Most of us have seen our fair share of temples and churches. One could argue that tradition and conservatism go hand in hand with religion, which is why so many ancient churches look alike, or, at least share a number of common elements.
The traditionalists would probably scoff at the mere mention of the word ‘modern’, but we will explore the difference in design that conveys the feeling of the architect, as well as the impression it seeks to make on the average churchgoer. This is a comparison and contrast between the old and the new.
For the sake of this comparison in design, we will limit ourselves to the Christian churches, as the study of various mosques, temples, shrines, monoliths and pyramids could prove to be extensive, to say the least.
Whether it is an abbey or a cathedral, Gothic or Romanesque – the church used to be (and, indeed, in many cases today it still is) viewed as the House of the Lord. This is why churches were usually massive, looking like a palace – the home suitable for the Lord.
The design of this house would follow the architectural zeitgeist – Romanesque churches had barrel vaults, Gothic ones instead applied ribbed vaults and the flying buttress. The Renaissance period returned to classics, like the dome and the columns.
The feeling inspired in the average worshipper was that of fear and awe. The stained glass, the icons, the grey stone, statues and the sheer size of the solemn church would make a visitor feel guilt, hope and obedience, as well as the hatred or at least disdain for the unworthy.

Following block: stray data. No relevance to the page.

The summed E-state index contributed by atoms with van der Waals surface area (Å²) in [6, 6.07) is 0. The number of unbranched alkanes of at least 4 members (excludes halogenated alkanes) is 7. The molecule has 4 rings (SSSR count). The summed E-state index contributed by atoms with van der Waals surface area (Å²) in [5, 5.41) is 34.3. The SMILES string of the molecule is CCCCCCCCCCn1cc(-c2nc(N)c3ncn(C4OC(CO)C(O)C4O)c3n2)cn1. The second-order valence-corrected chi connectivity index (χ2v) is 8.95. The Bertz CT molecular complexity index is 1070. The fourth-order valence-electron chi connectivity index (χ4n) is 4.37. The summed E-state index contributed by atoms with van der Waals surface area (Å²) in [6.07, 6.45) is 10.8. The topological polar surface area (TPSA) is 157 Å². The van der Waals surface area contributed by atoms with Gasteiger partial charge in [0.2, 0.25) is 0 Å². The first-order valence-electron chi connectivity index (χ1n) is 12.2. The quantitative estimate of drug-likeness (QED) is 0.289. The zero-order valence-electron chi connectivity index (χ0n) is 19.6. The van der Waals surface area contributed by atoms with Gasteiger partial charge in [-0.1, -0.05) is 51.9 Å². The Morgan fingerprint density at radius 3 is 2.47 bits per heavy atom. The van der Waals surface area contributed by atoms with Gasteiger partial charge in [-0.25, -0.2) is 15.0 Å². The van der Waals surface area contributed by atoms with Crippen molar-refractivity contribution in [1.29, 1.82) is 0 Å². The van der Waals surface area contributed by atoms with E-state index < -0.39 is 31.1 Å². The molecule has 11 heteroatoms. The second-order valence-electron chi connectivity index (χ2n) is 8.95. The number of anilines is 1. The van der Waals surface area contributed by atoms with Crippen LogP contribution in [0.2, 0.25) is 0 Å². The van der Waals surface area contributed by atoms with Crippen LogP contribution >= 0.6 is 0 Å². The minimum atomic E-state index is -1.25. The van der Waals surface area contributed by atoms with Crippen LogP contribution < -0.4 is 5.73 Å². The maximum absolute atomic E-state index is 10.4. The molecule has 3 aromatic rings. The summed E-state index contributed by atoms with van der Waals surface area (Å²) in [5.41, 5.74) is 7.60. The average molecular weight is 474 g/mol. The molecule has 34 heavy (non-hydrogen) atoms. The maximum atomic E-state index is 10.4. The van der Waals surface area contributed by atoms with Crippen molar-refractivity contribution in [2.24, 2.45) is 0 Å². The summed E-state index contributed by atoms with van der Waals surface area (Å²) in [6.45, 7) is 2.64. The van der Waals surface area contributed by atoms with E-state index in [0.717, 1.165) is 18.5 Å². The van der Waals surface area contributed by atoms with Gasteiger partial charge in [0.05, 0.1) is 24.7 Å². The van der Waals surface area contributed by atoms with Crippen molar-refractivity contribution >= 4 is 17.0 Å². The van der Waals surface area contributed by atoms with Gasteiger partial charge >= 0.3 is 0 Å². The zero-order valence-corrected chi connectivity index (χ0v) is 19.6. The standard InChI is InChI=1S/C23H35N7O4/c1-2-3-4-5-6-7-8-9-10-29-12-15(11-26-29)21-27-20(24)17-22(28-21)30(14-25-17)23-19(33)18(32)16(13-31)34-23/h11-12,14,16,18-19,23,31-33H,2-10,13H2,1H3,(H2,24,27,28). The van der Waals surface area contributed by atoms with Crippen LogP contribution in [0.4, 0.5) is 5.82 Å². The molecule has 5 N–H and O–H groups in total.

On the other hand, a typical example of a modern church (if there is such a thing as a typical modern church) would be the Christ Resurrection Church in Milan, Italy. Its designers were Cino Zucchi Architetti, known for challenging the notion of following the strict geometrical shape by skewing the roof and/or the walls. The interior of this particular church isn’t theatrical, but peaceful and daily. The exterior is inviting and full of embrace.
Another example of a new temple is Santa Ana’s Chapel in Portugal. The architects, e348, like to use the space creatively, not allowing the potential inhospitality of the terrain to stifle their spirit. Santa Ana’s Chapel looks more like a ship than a church, utilizing the light from all sides – allowing every believer to have the same level of visibility.
So, What Does This Mean?
There is a structure in houses of worship of old – the structure that fails to deviate too much from a pattern. The differences in styles were enacted after many uncomfortable challenges to the traditional formula and were often seen as scandalous, if not blasphemous.
In contrast to that, today’s churches follow a pattern of not having a pattern. Or rather, the architects challenge the idea of ‘house’ and replace it with anything they find suitable (which isn’t to say that the designs are arbitrary, but the opposite of traditional).